Med Mal 101: Back to Basics is 12-part series produced by Friday, Eldredge & Clark. Written by the attorneys in the Medical Malpractice Group, the content is designed to give physicians and other healthcare providers information they need to know about malpractice litigation.
In Arkansas, when a patient sues a medical care provider, the patient has the burden of burden of proving: (1) the standard of care that was required of the medical care provider, (2) that the provider failed to act in accordance with that standard, and (3) that as a proximate result of a failure to act in accordance with that standard, the patient suffered injuries that would not otherwise have occurred. The standard of care element was discussed in Part 3 of this series.
As discussed previously, all three elements are required. To recover damages, a plaintiff must prove not only that a medical care provider breached the applicable standard of care, but must also show that the provider’s breach proximately caused the plaintiff’s injuries. Proximate cause is defined as “that which in a natural and continuous sequence, unbroken by any efficient intervening cause, produces the injury and without which the result would not have occurred.”  The plaintiff’s proof must therefore demonstrate that “but for” the medical provider’s negligence, the plaintiff’s injury or death would not have occurred. 
When there is an undesirable medical outcome, one cannot assume that it was due to a breach of the standard of care. On the contrary, it is not unusual for a particular treatment to fail, or for a patient to undergo surgical complications or experience medication side effects, for example. Unless the outcome would not have occurred “but for” a breach of the standard of care, however, there is no malpractice. A plaintiff in a medical malpractice case, therefore, has the burden of proving, to “a reasonable degree of medical certainty or probability,” that the injury would not have occurred “but for” the breach of the standard of care.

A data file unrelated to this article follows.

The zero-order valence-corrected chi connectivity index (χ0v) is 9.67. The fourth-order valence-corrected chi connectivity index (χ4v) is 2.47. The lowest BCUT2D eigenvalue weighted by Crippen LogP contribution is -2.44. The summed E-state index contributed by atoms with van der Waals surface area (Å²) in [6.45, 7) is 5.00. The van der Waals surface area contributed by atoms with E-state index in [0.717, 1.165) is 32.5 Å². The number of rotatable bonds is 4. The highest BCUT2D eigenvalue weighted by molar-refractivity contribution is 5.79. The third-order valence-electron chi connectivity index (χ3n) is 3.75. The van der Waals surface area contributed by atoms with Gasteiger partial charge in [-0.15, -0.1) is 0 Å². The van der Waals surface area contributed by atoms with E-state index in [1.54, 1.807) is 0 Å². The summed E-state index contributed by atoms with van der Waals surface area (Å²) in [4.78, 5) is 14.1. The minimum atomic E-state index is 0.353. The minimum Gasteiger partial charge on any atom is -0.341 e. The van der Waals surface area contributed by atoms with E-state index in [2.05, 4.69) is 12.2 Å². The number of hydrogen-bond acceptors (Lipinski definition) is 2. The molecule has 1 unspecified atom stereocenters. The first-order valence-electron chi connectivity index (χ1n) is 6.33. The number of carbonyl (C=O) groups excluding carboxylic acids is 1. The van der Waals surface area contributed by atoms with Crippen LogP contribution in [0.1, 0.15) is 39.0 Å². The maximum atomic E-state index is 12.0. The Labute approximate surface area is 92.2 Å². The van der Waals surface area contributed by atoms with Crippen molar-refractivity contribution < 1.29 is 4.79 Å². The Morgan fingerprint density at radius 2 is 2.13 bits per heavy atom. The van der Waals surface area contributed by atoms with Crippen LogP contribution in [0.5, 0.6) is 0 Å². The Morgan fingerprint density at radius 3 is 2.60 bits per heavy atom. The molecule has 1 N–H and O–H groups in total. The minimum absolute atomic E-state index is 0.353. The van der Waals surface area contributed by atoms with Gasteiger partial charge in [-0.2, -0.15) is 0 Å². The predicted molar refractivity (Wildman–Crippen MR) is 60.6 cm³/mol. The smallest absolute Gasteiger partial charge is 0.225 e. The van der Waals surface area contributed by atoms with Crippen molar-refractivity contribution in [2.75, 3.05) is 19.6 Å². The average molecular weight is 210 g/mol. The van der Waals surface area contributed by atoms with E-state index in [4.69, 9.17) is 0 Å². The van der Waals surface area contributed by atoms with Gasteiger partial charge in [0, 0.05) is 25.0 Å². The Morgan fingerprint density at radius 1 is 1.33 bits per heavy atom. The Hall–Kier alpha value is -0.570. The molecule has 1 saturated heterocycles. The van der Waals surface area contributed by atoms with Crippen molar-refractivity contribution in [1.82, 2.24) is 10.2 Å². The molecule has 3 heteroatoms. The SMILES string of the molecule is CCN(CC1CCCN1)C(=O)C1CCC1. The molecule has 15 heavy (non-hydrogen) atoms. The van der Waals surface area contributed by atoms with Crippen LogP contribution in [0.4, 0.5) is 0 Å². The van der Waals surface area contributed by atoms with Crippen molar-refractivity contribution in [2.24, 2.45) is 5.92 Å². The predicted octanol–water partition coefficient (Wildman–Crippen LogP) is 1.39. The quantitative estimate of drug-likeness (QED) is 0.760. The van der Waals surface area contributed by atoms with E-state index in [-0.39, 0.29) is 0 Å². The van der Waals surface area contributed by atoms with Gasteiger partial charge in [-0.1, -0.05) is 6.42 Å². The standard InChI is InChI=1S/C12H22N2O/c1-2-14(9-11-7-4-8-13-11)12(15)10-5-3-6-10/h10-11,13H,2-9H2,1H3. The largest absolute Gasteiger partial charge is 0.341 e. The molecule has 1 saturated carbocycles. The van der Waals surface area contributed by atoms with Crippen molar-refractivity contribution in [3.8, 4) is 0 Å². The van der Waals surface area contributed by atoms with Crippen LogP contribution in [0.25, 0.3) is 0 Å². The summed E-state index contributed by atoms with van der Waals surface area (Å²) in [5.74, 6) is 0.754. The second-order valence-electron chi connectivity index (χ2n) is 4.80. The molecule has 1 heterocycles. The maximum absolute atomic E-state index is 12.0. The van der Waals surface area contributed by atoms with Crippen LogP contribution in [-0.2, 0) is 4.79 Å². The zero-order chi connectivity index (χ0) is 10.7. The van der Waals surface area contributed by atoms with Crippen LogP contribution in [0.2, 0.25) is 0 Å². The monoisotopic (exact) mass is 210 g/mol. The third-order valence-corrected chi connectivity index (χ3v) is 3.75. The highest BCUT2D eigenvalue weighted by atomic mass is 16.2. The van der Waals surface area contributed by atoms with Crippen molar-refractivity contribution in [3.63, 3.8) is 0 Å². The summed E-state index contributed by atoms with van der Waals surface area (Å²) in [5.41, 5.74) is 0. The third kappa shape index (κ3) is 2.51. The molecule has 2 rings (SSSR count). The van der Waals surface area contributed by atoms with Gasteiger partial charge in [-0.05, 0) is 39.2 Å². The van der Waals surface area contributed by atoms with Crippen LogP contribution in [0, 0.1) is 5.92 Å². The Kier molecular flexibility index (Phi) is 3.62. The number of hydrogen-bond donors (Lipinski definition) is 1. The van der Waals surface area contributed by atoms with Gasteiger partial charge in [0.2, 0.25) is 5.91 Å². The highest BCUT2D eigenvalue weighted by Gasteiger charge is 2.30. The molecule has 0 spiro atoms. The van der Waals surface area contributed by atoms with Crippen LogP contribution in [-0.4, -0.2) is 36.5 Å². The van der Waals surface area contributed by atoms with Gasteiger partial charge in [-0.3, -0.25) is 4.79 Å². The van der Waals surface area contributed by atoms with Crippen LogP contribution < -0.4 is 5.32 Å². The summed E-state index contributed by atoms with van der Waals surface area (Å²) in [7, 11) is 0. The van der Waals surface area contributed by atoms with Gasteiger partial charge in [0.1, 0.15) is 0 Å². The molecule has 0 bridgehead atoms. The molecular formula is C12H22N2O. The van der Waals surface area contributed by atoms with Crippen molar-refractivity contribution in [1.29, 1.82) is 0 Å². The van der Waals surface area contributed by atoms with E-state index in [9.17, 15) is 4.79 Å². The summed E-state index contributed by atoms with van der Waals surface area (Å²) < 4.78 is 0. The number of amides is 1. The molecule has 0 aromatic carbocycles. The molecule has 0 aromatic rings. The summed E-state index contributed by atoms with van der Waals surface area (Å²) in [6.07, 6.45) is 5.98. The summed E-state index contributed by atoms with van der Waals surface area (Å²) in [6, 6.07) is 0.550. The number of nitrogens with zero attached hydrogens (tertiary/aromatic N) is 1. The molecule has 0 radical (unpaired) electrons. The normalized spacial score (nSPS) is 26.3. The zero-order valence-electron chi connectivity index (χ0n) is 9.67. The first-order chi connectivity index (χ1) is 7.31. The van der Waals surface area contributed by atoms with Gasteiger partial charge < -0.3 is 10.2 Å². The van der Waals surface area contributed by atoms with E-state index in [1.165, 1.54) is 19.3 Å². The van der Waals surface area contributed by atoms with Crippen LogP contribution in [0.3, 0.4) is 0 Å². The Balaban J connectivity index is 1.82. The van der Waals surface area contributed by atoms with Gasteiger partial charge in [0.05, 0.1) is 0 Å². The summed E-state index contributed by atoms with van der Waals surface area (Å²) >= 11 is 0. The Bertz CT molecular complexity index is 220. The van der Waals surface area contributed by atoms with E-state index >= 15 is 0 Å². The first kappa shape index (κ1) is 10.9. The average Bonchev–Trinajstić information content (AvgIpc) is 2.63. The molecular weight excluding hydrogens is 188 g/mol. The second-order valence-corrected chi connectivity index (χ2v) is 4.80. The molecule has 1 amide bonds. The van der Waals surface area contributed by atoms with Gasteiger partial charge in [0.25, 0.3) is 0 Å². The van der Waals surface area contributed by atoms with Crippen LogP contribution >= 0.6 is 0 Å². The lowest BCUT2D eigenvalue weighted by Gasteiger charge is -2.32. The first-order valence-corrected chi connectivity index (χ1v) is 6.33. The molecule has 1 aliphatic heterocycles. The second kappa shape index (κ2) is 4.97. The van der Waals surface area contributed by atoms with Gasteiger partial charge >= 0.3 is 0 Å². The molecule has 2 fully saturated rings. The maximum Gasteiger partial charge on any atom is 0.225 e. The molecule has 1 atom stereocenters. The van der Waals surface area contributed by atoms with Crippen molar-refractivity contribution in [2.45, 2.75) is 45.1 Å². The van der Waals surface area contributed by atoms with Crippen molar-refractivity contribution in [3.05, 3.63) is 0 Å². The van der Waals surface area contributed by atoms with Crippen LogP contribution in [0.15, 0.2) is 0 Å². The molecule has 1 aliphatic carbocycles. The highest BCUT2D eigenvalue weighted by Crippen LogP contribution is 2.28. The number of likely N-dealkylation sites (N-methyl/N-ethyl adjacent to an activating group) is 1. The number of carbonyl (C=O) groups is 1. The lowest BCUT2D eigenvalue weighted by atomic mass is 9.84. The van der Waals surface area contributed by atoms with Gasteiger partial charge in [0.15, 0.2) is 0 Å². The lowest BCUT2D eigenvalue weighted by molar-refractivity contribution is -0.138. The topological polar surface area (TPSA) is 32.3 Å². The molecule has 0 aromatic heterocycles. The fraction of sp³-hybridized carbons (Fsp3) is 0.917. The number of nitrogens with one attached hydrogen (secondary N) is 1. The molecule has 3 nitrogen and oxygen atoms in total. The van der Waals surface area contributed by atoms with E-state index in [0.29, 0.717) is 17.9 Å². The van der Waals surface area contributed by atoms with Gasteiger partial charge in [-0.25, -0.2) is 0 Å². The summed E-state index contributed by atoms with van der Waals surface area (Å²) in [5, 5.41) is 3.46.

The information was written by the attorneys in the Medical Malpractice Group at Friday, Eldredge & Clark, LLP. This is not a substitute for legal advice and should be considered for general guidance only. For more information or if you have further questions, please contact one of our Medical Malpractice Attorneys.
 Id. (citing Ford v. St. Paul Fire & Marine Ins. Co., 339 Ark. 434, 437, 5 S.W.3d 460, 463 (1999))
 Ford, 339 Ark. at 437, 5 S.W.3d at 463
The 12-month series will include the following topics:
- Part 1: How a Lawsuit Gets Started - Jan. 2019
- Part 2: Responding to a Complaint - Feb. 2019
- Part 3: The Legal Standard of Care in Arkansas - March 2019
- Part 4: Casusation - April 2019
- Part 5: Damages - May 2019
- Part 6: You Received a Subpoena - Now What? - June 2019
- Part 7: Subpoena and HIPAA - July 2019
- Part 8: Discovery Basics - August 2019
- Part 9: Why Some Cases Resolve Before Trial - September 2019
- Part 10: Jury Trial - October 2019
- Part 11: Trial Procedures - November 2019
- Part 12: Appeals - December 2019